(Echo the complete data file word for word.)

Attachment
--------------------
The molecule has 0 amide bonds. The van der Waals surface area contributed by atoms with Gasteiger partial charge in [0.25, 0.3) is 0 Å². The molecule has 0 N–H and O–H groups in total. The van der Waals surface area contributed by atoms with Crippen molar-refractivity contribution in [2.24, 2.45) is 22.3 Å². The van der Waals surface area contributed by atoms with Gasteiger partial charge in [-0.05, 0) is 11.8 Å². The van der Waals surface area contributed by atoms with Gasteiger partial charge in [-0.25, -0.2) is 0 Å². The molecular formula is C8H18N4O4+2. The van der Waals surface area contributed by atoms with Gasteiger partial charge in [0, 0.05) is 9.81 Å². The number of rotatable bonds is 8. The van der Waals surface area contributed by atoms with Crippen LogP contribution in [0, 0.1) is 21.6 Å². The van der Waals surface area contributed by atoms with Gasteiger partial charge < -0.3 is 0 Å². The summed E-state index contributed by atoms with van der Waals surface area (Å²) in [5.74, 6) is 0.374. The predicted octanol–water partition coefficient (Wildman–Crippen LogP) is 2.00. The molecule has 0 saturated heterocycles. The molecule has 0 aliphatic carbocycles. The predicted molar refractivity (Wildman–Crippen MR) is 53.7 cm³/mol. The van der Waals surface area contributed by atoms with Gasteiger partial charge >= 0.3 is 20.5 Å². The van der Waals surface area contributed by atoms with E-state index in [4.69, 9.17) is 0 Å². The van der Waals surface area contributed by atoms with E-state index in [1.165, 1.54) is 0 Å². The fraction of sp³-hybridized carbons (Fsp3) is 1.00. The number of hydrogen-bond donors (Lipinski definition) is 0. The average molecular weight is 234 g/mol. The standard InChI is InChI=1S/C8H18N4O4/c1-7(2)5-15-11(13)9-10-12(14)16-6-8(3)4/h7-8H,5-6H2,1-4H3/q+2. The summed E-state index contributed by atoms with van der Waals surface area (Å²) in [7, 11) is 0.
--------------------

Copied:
The molecule has 0 amide bonds. The van der Waals surface area contributed by atoms with Gasteiger partial charge in [0.25, 0.3) is 0 Å². The molecule has 0 N–H and O–H groups in total. The van der Waals surface area contributed by atoms with Crippen molar-refractivity contribution in [2.24, 2.45) is 22.3 Å². The van der Waals surface area contributed by atoms with Gasteiger partial charge in [-0.05, 0) is 11.8 Å². The van der Waals surface area contributed by atoms with Gasteiger partial charge in [-0.25, -0.2) is 0 Å². The molecular formula is C8H18N4O4+2. The van der Waals surface area contributed by atoms with Gasteiger partial charge in [0, 0.05) is 9.81 Å². The number of rotatable bonds is 8. The van der Waals surface area contributed by atoms with Crippen LogP contribution in [0, 0.1) is 21.6 Å². The van der Waals surface area contributed by atoms with Gasteiger partial charge < -0.3 is 0 Å². The summed E-state index contributed by atoms with van der Waals surface area (Å²) in [5.74, 6) is 0.374. The predicted octanol–water partition coefficient (Wildman–Crippen LogP) is 2.00. The molecule has 0 saturated heterocycles. The molecule has 0 aliphatic carbocycles. The predicted molar refractivity (Wildman–Crippen MR) is 53.7 cm³/mol. The van der Waals surface area contributed by atoms with Gasteiger partial charge >= 0.3 is 20.5 Å². The van der Waals surface area contributed by atoms with E-state index in [4.69, 9.17) is 0 Å². The van der Waals surface area contributed by atoms with E-state index in [1.165, 1.54) is 0 Å². The fraction of sp³-hybridized carbons (Fsp3) is 1.00. The number of hydrogen-bond donors (Lipinski definition) is 0. The average molecular weight is 234 g/mol. The standard InChI is InChI=1S/C8H18N4O4/c1-7(2)5-15-11(13)9-10-12(14)16-6-8(3)4/h7-8H,5-6H2,1-4H3/q+2. The summed E-state index contributed by atoms with van der Waals surface area (Å²) in [7, 11) is 0.